Not fitting in with Black or white kids is a universal experience for mixed kids, according to 19-year-old Hayden Gretczko. "People that were full Black would tell me that I’m not Black and people that were full white would tell me that I’m not white," he explained. "I kind of had an identity crisis for a little bit. I never really thought about it [being mixed] until people started bringing it up to me in third grade."
Hayden grew up in the Bronx with a Black mom and a white dad, and later moved to North Carolina when he was 11. He believes that growing up with a mother who was Black allowed him to explore his "identity" sooner. "I know there are a lot of kids who are mixed who are still kind of lost in who they really are," he said. "To me, when a kid is growing up, most of their foundation is their mother, and a lot of times the mom is the one giving guidance. So that direction that they get from their mother [plays] a very important role in growing up. My friends that had a white mom — they didn't know how to take care of their hair, or didn't learn that until like, high school."
Growing up with one Black parent and one white parent is one thing, but growing up with one Black parent and one white parent that are separated really highlighted the different parenting styles for 28-year-old Jaclyn Brown. "I think a better word would be that Black parents are more cautious, but I get why it’s seen as strict," she said.
Jaclyn was born in Houston, Texas but moved to Louisiana when she was 13. "I was the only biracial student in my entire middle school. Everyone was either white or Black, and there were only two Hispanic kids."
Jaclyn said the older she gets the more "self-aware" she becomes about her identity, and she feels that the confusion around mixed race individuals comes from others constantly trying to label her.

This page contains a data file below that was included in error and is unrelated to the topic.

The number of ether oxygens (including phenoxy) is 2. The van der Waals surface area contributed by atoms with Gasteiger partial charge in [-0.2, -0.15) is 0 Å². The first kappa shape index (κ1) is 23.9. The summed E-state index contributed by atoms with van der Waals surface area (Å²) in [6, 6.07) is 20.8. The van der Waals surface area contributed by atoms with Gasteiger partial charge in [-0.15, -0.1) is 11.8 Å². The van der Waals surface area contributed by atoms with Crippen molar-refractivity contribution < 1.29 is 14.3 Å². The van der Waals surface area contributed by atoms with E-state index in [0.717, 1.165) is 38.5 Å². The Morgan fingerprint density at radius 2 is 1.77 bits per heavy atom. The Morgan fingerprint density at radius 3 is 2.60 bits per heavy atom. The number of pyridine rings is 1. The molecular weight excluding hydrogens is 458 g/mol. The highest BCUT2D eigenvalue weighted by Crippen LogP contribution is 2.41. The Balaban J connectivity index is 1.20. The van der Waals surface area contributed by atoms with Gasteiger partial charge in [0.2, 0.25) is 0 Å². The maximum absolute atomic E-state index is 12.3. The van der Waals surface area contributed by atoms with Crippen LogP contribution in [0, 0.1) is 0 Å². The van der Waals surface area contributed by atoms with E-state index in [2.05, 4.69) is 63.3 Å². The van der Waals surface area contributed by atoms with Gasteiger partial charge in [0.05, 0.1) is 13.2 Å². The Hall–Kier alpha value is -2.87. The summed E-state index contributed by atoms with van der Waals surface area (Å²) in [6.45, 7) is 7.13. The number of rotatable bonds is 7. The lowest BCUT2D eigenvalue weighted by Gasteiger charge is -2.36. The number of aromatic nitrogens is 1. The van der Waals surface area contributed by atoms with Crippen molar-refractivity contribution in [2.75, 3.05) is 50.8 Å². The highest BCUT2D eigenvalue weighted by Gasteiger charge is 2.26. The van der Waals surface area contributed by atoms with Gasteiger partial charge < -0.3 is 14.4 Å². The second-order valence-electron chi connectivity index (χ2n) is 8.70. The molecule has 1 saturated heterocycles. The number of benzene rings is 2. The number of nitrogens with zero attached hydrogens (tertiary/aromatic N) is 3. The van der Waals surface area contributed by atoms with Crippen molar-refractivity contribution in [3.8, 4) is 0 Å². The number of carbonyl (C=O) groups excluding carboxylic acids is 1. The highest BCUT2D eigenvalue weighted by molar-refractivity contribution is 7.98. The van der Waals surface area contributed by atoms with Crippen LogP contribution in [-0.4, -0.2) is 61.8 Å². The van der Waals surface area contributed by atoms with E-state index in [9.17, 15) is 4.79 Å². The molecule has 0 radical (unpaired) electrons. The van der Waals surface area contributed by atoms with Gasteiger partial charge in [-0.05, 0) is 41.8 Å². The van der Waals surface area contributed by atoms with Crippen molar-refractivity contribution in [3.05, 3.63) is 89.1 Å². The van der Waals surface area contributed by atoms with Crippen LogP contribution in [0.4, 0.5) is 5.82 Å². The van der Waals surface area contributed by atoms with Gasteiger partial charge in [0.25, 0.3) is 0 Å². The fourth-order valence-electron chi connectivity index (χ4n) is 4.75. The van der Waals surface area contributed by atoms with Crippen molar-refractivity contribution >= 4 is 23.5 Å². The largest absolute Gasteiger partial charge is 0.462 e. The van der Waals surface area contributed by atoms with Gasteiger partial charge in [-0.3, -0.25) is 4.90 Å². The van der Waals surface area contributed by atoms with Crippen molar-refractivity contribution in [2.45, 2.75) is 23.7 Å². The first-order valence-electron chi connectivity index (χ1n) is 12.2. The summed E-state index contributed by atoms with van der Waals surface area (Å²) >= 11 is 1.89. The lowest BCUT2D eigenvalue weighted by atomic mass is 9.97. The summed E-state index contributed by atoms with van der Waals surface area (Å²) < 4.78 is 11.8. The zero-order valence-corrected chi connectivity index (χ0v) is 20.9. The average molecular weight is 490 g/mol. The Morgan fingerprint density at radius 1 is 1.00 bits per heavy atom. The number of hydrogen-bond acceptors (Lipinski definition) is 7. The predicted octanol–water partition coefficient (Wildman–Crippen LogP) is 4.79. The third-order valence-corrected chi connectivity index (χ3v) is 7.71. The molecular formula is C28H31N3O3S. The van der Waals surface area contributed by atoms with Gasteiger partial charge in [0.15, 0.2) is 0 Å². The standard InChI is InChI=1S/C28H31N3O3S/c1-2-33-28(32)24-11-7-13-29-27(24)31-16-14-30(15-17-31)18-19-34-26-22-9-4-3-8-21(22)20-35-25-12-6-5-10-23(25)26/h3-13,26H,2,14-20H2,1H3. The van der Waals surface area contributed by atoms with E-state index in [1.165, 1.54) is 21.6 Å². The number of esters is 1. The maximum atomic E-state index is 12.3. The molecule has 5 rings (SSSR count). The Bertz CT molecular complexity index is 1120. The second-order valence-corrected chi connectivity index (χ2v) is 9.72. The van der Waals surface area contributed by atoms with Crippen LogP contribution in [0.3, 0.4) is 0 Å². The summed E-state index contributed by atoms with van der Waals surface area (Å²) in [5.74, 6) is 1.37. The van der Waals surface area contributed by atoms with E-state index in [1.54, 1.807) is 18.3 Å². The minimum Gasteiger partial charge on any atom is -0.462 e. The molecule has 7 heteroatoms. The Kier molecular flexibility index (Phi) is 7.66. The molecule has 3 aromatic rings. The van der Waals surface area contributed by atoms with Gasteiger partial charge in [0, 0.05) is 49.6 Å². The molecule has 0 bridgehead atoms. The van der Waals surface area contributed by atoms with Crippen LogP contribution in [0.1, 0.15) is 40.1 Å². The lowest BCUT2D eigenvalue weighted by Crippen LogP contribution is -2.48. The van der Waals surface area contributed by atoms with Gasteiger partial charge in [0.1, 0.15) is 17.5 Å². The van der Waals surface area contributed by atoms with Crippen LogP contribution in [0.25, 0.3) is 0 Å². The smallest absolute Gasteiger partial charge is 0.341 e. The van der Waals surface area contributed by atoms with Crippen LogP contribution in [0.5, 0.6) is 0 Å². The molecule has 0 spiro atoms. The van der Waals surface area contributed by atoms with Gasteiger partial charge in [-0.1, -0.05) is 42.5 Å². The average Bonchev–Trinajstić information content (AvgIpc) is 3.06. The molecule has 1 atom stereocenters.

One of the biggest misconceptions about being mixed that Riley, Elizabeth, Hayden, Christian, and Jaclyn all agree on, is the notion that mixed people don't experience racism.
"My great grandmother was extremely racist," Jaclyn sad. "And I wouldn't even be surprised if she didn’t know I was half Black."
"They think that our lives have no problems because we are Black and white," Riley said. "But if we get arrested, we are considered Black; if a police pulls me over, I’m Black."
"I feel like the reason why mixed people are told they are not Black is because some Black people define being Black as always facing oppression, and always having to overcome something," Hayden explained. "And they don’t feel mixed people experience the same issues."
"There is no certain way to be Black, and there is no certain way to be white," Christian said.
Elizabeth also added that while she does indeed experience racism, she believes it's important for mixed people to understand that at times, they may have more privilege than other Black people. "For myself and many biracial people, we live in two worlds," she explained. "For example, when we see conversations about Black women being discriminated against in the workplace for having 4C hair — I am not part of that conversation, my job is to be an ally."
Make sure you head here for more of our Black History Month coverage!